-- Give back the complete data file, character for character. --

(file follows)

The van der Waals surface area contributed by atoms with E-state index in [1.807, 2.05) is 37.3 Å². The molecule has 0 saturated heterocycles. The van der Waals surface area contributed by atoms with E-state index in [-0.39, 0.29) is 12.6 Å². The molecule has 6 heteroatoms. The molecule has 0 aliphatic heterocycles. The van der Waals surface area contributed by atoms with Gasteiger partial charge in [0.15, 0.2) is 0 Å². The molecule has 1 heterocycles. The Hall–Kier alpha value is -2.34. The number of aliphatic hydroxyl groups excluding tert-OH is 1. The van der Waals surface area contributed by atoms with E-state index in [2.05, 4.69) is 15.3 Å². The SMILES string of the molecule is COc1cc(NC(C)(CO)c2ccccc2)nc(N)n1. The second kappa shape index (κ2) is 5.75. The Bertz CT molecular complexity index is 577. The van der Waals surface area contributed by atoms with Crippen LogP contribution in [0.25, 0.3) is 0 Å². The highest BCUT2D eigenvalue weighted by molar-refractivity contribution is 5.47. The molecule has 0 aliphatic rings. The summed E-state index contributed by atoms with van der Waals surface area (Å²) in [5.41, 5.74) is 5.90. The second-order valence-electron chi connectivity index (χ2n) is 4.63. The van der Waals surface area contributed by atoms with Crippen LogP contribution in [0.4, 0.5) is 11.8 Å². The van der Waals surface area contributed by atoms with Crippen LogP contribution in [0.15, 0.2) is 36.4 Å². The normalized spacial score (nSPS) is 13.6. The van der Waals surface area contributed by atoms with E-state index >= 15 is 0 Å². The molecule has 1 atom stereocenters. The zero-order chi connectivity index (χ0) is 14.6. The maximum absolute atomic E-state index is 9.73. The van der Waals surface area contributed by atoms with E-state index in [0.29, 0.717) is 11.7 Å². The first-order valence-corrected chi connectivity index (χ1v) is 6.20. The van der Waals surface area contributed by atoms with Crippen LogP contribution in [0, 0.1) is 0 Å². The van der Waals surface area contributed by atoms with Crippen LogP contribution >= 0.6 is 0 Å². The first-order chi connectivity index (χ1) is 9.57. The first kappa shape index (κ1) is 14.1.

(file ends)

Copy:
The van der Waals surface area contributed by atoms with E-state index in [1.807, 2.05) is 37.3 Å². The molecule has 0 saturated heterocycles. The van der Waals surface area contributed by atoms with E-state index in [-0.39, 0.29) is 12.6 Å². The molecule has 6 heteroatoms. The molecule has 0 aliphatic heterocycles. The van der Waals surface area contributed by atoms with Gasteiger partial charge in [0.15, 0.2) is 0 Å². The molecule has 1 heterocycles. The Hall–Kier alpha value is -2.34. The number of aliphatic hydroxyl groups excluding tert-OH is 1. The van der Waals surface area contributed by atoms with E-state index in [2.05, 4.69) is 15.3 Å². The SMILES string of the molecule is COc1cc(NC(C)(CO)c2ccccc2)nc(N)n1. The second kappa shape index (κ2) is 5.75. The Bertz CT molecular complexity index is 577. The van der Waals surface area contributed by atoms with Crippen LogP contribution in [0.25, 0.3) is 0 Å². The highest BCUT2D eigenvalue weighted by molar-refractivity contribution is 5.47. The molecule has 0 aliphatic rings. The summed E-state index contributed by atoms with van der Waals surface area (Å²) in [5.41, 5.74) is 5.90. The second-order valence-electron chi connectivity index (χ2n) is 4.63. The van der Waals surface area contributed by atoms with Crippen LogP contribution in [0.4, 0.5) is 11.8 Å². The van der Waals surface area contributed by atoms with Crippen LogP contribution in [0.15, 0.2) is 36.4 Å². The normalized spacial score (nSPS) is 13.6. The van der Waals surface area contributed by atoms with E-state index >= 15 is 0 Å². The molecule has 1 atom stereocenters. The zero-order chi connectivity index (χ0) is 14.6. The maximum absolute atomic E-state index is 9.73. The van der Waals surface area contributed by atoms with E-state index in [0.29, 0.717) is 11.7 Å². The first-order valence-corrected chi connectivity index (χ1v) is 6.20. The van der Waals surface area contributed by atoms with Crippen LogP contribution in [0, 0.1) is 0 Å². The van der Waals surface area contributed by atoms with Crippen LogP contribution >= 0.6 is 0 Å². The first-order chi connectivity index (χ1) is 9.57. The first kappa shape index (κ1) is 14.1.